(a) a physician, registered health discipline member, or registered nurse voluntarily and >without expectation of compensation or reward renders emergency medical services or first aid assistance >and the services or assistance are not rendered at a hospital or other place having adequate medical facilities and equipment, or

(b) a person other than a person mentioned in clause (a) voluntarily renders emergency first aid assistance and that assistance is rendered at the immediate scene of the accident or emergency,

the physician, registered health discipline member, registered nurse or other person is not liable for damages for injuries to or the death of that person alleged to have been caused by an act or omission on his or her part in rendering the medical services or first aid assistance, unless it is established that the injuries or death were caused by gross negligence on his or her part.


The scary part about that is that

a) it specifically says only first aid assistance - which isn't defined. If I find you having fallen down a cliff and
move you rather than treat you in place, is that still first aid? Is pulling you out of a crevasse first aid, or
should I instead be trying to merely keep you warm futilely instead of pulling you out.

b) has that caveat of "gross negligence"

So in spite of it all you can get drawn into a costly legal battle just as pika was.

It gets more interesting in Quebec, which has french Napoleanic code instead of english common law as the
basis for civil stuff - in Quebec you have duty to rescue - in other words you are required to render assistance
to the best of your ability.

While It would all make no difference in how I'd act in helping someone, it still disturbs me - I don't have things like former army medic training to fall back on if it came to that in court.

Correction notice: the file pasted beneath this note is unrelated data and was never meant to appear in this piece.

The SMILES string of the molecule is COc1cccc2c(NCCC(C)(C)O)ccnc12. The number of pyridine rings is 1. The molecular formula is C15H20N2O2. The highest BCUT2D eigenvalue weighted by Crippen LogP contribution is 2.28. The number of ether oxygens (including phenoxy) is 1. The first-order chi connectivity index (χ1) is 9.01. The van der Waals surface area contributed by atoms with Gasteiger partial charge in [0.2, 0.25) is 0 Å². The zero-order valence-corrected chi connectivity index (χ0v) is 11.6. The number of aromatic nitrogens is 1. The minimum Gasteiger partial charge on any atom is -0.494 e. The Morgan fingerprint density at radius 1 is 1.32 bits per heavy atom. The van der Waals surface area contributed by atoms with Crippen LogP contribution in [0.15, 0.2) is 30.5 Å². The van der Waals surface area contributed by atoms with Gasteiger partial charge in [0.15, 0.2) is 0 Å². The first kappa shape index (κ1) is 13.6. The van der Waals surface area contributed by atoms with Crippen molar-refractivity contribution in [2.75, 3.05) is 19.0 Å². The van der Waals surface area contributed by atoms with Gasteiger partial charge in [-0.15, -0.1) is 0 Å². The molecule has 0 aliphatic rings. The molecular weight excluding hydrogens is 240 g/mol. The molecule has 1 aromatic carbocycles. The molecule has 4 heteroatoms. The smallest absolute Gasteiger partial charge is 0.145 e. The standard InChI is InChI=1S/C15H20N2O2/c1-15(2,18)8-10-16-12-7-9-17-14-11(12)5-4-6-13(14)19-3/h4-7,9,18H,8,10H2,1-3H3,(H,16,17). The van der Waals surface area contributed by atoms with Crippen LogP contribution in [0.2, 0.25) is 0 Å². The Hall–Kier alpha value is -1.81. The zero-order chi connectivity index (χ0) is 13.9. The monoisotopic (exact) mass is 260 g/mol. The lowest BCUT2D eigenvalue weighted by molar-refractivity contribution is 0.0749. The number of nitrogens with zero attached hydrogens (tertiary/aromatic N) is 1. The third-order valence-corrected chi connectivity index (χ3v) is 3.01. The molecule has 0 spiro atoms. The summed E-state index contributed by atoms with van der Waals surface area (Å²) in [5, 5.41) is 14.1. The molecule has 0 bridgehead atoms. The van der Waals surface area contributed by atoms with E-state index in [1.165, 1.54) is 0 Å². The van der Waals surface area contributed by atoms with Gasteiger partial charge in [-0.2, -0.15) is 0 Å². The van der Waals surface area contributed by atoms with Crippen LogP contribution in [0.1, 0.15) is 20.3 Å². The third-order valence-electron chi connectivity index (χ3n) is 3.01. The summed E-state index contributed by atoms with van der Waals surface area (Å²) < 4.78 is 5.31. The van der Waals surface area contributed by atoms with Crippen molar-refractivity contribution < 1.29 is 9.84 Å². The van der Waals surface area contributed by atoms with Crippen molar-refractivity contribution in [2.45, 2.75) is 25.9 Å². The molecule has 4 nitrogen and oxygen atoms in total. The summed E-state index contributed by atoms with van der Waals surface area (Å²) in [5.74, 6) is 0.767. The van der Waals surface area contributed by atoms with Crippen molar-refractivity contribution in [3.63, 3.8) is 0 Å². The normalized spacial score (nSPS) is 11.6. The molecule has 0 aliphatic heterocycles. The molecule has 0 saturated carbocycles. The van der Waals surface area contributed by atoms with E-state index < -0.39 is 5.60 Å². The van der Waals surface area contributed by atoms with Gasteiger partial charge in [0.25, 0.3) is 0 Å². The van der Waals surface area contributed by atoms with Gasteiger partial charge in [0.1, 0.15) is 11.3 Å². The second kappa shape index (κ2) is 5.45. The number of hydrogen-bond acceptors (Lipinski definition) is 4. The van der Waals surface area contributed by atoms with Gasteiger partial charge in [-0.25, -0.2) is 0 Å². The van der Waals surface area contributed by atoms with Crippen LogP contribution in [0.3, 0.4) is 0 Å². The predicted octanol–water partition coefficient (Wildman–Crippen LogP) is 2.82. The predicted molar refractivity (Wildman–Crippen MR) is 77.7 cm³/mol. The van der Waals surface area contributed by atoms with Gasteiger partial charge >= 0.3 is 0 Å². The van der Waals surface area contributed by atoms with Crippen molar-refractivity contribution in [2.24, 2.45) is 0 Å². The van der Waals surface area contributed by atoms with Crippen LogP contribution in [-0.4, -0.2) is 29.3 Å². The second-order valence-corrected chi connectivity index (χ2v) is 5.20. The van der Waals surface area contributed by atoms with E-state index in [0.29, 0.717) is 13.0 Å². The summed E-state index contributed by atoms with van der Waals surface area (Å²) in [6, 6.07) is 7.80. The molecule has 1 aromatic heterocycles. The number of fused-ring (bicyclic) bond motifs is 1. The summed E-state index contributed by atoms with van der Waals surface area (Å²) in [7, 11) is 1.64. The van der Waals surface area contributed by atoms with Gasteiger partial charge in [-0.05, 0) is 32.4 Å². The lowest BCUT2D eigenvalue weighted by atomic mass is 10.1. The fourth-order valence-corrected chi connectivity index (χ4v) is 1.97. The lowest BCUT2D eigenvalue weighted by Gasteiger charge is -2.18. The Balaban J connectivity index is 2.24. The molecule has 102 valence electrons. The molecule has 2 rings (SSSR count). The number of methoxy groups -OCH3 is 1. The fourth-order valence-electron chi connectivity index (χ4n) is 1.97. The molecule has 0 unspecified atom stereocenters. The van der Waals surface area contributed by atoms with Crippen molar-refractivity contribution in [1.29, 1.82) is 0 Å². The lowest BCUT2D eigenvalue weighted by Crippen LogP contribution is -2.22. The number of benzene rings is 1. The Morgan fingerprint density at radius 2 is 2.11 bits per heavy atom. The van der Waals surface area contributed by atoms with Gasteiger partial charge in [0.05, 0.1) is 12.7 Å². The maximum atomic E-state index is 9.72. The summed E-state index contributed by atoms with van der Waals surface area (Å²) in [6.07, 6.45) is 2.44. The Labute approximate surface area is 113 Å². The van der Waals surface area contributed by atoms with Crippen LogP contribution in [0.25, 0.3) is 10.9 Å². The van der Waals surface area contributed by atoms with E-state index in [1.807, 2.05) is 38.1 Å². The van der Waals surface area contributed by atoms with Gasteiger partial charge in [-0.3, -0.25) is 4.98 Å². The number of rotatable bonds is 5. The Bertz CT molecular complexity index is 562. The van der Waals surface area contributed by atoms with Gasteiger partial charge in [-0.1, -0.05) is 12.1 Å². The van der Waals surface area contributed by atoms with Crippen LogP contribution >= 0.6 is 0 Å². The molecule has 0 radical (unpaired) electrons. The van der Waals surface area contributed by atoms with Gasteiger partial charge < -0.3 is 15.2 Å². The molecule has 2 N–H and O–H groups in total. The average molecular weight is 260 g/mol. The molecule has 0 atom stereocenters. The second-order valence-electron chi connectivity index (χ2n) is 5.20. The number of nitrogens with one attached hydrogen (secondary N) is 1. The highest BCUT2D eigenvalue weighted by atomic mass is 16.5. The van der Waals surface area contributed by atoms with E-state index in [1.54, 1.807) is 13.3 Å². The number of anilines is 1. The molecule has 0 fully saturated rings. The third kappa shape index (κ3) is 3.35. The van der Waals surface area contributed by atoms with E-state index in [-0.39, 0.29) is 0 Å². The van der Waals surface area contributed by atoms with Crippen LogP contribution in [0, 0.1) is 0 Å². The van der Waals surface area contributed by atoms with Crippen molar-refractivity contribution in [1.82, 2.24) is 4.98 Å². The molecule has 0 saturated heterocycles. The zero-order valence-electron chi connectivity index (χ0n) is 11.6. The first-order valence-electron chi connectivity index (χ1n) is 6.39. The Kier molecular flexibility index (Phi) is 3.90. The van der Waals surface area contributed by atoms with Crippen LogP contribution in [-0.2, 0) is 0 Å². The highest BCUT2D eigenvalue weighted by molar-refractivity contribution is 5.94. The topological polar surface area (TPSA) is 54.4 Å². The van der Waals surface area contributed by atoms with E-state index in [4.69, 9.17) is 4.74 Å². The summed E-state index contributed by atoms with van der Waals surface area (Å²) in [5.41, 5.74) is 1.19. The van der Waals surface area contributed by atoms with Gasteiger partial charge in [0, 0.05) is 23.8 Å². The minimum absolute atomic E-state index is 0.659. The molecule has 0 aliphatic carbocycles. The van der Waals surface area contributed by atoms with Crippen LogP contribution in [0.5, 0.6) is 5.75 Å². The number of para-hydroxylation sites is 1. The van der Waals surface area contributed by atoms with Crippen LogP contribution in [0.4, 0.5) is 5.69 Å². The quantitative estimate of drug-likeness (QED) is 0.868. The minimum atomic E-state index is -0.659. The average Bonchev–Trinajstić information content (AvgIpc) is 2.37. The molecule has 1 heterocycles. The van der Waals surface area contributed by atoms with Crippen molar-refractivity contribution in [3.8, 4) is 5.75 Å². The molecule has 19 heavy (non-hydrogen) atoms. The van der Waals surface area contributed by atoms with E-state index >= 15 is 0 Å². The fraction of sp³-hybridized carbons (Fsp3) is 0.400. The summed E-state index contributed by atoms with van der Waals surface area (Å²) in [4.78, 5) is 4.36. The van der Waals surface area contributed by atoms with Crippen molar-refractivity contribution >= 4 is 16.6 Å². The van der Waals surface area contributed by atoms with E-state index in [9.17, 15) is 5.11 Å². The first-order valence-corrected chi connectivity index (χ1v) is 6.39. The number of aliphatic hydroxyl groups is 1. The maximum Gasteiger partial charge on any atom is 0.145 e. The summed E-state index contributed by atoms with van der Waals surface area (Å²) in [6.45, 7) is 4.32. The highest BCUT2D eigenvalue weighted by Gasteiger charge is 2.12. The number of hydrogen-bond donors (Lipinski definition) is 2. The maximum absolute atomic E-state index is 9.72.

Edited by phat (12/20/08 03:20 PM)
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#108084 - 12/20/08 09:13 AM Re: CA Supreme Court allows good Samaritans to be sued [Re: Amtrak]
scottyb Offline
member

Registered: 05/28/08
Posts: 278
Loc: Texas Hill Country
Quote:
Surely the legislature will override this. Yes?


We are talking about California here. This is a very slippery slope and sets the tone for others to follow suit.

As a rescue diver for a powerboat racing association, I have witnessed 1st hand (on the stand), their very liberal interpretaions of issues such as "waivers of liability". Now, I have to worry about being sued for pulling a crash victim out of a sunken boat before he drowns, for fear of causing other injuries.
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Just because you don't take an interest in politics doesn't mean politics won't take an interest in you.... Pericles (430 B.C)

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#108104 - 12/20/08 03:19 PM Re: CA Supreme Court allows good Samaritans to be sued [Re: scottyb]
Rick_D Offline
member

Registered: 01/06/02